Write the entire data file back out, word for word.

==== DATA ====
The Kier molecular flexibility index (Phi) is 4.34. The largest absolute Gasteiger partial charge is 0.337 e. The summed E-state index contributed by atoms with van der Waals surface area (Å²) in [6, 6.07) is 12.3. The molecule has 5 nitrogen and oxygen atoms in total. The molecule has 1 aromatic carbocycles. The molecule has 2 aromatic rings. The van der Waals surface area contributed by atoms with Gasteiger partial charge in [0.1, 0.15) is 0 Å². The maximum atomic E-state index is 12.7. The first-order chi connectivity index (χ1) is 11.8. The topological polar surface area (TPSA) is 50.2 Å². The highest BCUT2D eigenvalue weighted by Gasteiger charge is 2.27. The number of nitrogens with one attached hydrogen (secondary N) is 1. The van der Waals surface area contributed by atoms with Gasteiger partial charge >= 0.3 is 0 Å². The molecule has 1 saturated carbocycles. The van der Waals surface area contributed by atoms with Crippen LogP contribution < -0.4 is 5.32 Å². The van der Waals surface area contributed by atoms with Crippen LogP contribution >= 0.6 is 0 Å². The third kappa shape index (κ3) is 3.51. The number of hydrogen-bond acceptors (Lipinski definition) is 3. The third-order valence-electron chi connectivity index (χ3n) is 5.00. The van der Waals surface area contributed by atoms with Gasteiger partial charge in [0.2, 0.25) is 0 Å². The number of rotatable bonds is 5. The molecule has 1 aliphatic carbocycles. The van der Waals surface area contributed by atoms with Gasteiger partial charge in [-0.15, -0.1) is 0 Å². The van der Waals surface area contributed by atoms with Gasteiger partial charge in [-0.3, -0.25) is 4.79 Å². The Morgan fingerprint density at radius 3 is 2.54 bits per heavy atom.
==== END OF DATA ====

The Kier molecular flexibility index (Phi) is 4.34. The largest absolute Gasteiger partial charge is 0.337 e. The summed E-state index contributed by atoms with van der Waals surface area (Å²) in [6, 6.07) is 12.3. The molecule has 5 nitrogen and oxygen atoms in total. The molecule has 1 aromatic carbocycles. The molecule has 2 aromatic rings. The van der Waals surface area contributed by atoms with Gasteiger partial charge in [0.1, 0.15) is 0 Å². The maximum atomic E-state index is 12.7. The first-order chi connectivity index (χ1) is 11.8. The topological polar surface area (TPSA) is 50.2 Å². The highest BCUT2D eigenvalue weighted by Gasteiger charge is 2.27. The number of nitrogens with one attached hydrogen (secondary N) is 1. The van der Waals surface area contributed by atoms with Gasteiger partial charge >= 0.3 is 0 Å². The molecule has 1 saturated carbocycles. The van der Waals surface area contributed by atoms with Crippen LogP contribution < -0.4 is 5.32 Å². The van der Waals surface area contributed by atoms with Crippen LogP contribution >= 0.6 is 0 Å². The third kappa shape index (κ3) is 3.51. The number of hydrogen-bond acceptors (Lipinski definition) is 3. The third-order valence-electron chi connectivity index (χ3n) is 5.00. The van der Waals surface area contributed by atoms with Gasteiger partial charge in [0.2, 0.25) is 0 Å². The number of rotatable bonds is 5. The molecule has 1 aliphatic carbocycles. The van der Waals surface area contributed by atoms with Gasteiger partial charge in [-0.15, -0.1) is 0 Å². The van der Waals surface area contributed by atoms with Gasteiger partial charge in [-0.3, -0.25) is 4.79 Å². The Morgan fingerprint density at radius 3 is 2.54 bits per heavy atom.